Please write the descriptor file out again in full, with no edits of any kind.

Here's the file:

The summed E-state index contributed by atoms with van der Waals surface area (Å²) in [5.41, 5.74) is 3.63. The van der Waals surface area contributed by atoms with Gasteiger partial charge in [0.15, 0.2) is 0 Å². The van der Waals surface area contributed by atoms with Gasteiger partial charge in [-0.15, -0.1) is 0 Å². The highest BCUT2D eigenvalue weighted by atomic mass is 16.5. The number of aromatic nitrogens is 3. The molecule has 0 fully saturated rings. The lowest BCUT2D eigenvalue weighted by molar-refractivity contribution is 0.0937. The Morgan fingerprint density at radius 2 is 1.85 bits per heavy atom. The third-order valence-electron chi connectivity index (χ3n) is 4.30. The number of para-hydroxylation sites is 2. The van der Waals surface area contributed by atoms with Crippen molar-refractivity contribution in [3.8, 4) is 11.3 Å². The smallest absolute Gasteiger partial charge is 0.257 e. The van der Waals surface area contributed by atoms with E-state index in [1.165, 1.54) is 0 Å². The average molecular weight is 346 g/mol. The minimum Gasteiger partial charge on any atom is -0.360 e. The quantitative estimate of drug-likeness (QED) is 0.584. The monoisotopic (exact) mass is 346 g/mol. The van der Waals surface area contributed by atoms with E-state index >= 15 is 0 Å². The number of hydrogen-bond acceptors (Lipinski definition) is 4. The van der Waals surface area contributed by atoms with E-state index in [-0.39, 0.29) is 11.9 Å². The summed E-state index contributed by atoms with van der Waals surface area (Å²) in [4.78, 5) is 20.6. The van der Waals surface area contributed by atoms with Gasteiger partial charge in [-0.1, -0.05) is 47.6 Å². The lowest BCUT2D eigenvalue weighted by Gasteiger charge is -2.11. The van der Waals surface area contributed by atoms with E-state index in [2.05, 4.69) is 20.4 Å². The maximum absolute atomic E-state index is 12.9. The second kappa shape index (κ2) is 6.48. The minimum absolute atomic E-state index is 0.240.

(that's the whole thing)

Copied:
The summed E-state index contributed by atoms with van der Waals surface area (Å²) in [5.41, 5.74) is 3.63. The van der Waals surface area contributed by atoms with Gasteiger partial charge in [0.15, 0.2) is 0 Å². The van der Waals surface area contributed by atoms with Gasteiger partial charge in [-0.15, -0.1) is 0 Å². The highest BCUT2D eigenvalue weighted by atomic mass is 16.5. The number of aromatic nitrogens is 3. The molecule has 0 fully saturated rings. The lowest BCUT2D eigenvalue weighted by molar-refractivity contribution is 0.0937. The Morgan fingerprint density at radius 2 is 1.85 bits per heavy atom. The third-order valence-electron chi connectivity index (χ3n) is 4.30. The number of para-hydroxylation sites is 2. The van der Waals surface area contributed by atoms with Crippen molar-refractivity contribution in [3.8, 4) is 11.3 Å². The smallest absolute Gasteiger partial charge is 0.257 e. The van der Waals surface area contributed by atoms with E-state index in [1.165, 1.54) is 0 Å². The average molecular weight is 346 g/mol. The minimum Gasteiger partial charge on any atom is -0.360 e. The quantitative estimate of drug-likeness (QED) is 0.584. The monoisotopic (exact) mass is 346 g/mol. The van der Waals surface area contributed by atoms with E-state index >= 15 is 0 Å². The number of hydrogen-bond acceptors (Lipinski definition) is 4. The van der Waals surface area contributed by atoms with E-state index in [-0.39, 0.29) is 11.9 Å². The summed E-state index contributed by atoms with van der Waals surface area (Å²) in [4.78, 5) is 20.6. The van der Waals surface area contributed by atoms with Gasteiger partial charge in [-0.1, -0.05) is 47.6 Å². The lowest BCUT2D eigenvalue weighted by Gasteiger charge is -2.11. The van der Waals surface area contributed by atoms with E-state index in [2.05, 4.69) is 20.4 Å². The maximum absolute atomic E-state index is 12.9. The second kappa shape index (κ2) is 6.48. The minimum absolute atomic E-state index is 0.240.